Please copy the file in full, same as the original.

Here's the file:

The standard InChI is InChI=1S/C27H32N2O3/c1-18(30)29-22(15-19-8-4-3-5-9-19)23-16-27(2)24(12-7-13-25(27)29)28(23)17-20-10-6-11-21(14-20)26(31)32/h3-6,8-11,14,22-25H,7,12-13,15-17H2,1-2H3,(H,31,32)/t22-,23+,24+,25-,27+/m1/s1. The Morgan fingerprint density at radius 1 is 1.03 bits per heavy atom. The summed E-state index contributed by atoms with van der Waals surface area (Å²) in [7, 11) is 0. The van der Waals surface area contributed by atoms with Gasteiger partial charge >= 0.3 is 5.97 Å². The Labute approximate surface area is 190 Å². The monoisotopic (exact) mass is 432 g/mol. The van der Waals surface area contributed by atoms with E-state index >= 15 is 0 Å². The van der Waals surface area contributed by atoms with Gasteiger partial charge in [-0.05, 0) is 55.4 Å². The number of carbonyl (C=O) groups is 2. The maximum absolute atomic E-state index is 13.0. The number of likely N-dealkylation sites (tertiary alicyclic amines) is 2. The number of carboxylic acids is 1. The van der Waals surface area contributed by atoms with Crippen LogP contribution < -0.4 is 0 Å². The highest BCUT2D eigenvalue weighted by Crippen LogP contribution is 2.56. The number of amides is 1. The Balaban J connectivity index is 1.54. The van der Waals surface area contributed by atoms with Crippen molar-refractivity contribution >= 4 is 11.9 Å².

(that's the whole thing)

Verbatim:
The standard InChI is InChI=1S/C27H32N2O3/c1-18(30)29-22(15-19-8-4-3-5-9-19)23-16-27(2)24(12-7-13-25(27)29)28(23)17-20-10-6-11-21(14-20)26(31)32/h3-6,8-11,14,22-25H,7,12-13,15-17H2,1-2H3,(H,31,32)/t22-,23+,24+,25-,27+/m1/s1. The Morgan fingerprint density at radius 1 is 1.03 bits per heavy atom. The summed E-state index contributed by atoms with van der Waals surface area (Å²) in [7, 11) is 0. The van der Waals surface area contributed by atoms with Gasteiger partial charge >= 0.3 is 5.97 Å². The Labute approximate surface area is 190 Å². The monoisotopic (exact) mass is 432 g/mol. The van der Waals surface area contributed by atoms with E-state index >= 15 is 0 Å². The van der Waals surface area contributed by atoms with Gasteiger partial charge in [-0.05, 0) is 55.4 Å². The number of carbonyl (C=O) groups is 2. The maximum absolute atomic E-state index is 13.0. The number of likely N-dealkylation sites (tertiary alicyclic amines) is 2. The number of carboxylic acids is 1. The van der Waals surface area contributed by atoms with Crippen LogP contribution < -0.4 is 0 Å². The highest BCUT2D eigenvalue weighted by Crippen LogP contribution is 2.56. The number of amides is 1. The Balaban J connectivity index is 1.54. The van der Waals surface area contributed by atoms with Crippen molar-refractivity contribution >= 4 is 11.9 Å².